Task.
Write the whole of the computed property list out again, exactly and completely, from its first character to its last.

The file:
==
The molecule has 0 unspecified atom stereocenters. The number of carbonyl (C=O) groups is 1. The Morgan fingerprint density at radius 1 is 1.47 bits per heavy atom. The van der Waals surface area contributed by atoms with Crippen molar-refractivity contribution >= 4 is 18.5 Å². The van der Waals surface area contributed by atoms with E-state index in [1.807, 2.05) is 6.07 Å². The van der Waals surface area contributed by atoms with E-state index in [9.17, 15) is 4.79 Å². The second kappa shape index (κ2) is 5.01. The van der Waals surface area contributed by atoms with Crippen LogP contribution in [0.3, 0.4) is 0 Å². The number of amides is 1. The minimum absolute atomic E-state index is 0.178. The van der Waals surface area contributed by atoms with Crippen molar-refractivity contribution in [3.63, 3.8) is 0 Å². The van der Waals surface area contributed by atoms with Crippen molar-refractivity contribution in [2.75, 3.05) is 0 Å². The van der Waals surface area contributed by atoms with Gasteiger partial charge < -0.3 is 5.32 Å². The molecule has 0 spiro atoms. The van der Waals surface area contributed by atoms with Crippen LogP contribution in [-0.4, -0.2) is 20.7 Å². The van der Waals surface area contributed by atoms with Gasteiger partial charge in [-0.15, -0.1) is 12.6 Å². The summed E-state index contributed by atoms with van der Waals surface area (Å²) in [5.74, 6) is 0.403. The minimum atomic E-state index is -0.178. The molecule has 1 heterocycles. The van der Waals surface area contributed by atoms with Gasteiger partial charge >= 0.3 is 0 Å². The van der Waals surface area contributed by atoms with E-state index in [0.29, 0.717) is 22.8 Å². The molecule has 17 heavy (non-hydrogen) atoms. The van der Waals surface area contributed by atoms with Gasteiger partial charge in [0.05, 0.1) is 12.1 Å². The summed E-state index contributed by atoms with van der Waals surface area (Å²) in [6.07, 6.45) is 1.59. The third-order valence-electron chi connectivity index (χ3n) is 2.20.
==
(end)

The molecule has 0 unspecified atom stereocenters. The number of carbonyl (C=O) groups is 1. The Morgan fingerprint density at radius 1 is 1.47 bits per heavy atom. The van der Waals surface area contributed by atoms with Crippen molar-refractivity contribution >= 4 is 18.5 Å². The van der Waals surface area contributed by atoms with E-state index in [1.807, 2.05) is 6.07 Å². The van der Waals surface area contributed by atoms with E-state index in [9.17, 15) is 4.79 Å². The second kappa shape index (κ2) is 5.01. The van der Waals surface area contributed by atoms with Crippen LogP contribution in [0.3, 0.4) is 0 Å². The number of amides is 1. The minimum absolute atomic E-state index is 0.178. The van der Waals surface area contributed by atoms with Crippen molar-refractivity contribution in [3.63, 3.8) is 0 Å². The van der Waals surface area contributed by atoms with Crippen molar-refractivity contribution in [2.75, 3.05) is 0 Å². The van der Waals surface area contributed by atoms with Gasteiger partial charge < -0.3 is 5.32 Å². The molecule has 0 spiro atoms. The van der Waals surface area contributed by atoms with Crippen LogP contribution in [-0.4, -0.2) is 20.7 Å². The van der Waals surface area contributed by atoms with Gasteiger partial charge in [-0.15, -0.1) is 12.6 Å². The summed E-state index contributed by atoms with van der Waals surface area (Å²) in [5.74, 6) is 0.403. The minimum atomic E-state index is -0.178. The molecule has 1 heterocycles. The van der Waals surface area contributed by atoms with Gasteiger partial charge >= 0.3 is 0 Å². The van der Waals surface area contributed by atoms with E-state index in [0.29, 0.717) is 22.8 Å². The molecule has 17 heavy (non-hydrogen) atoms. The van der Waals surface area contributed by atoms with Gasteiger partial charge in [0.05, 0.1) is 12.1 Å². The summed E-state index contributed by atoms with van der Waals surface area (Å²) in [6.07, 6.45) is 1.59. The third-order valence-electron chi connectivity index (χ3n) is 2.20.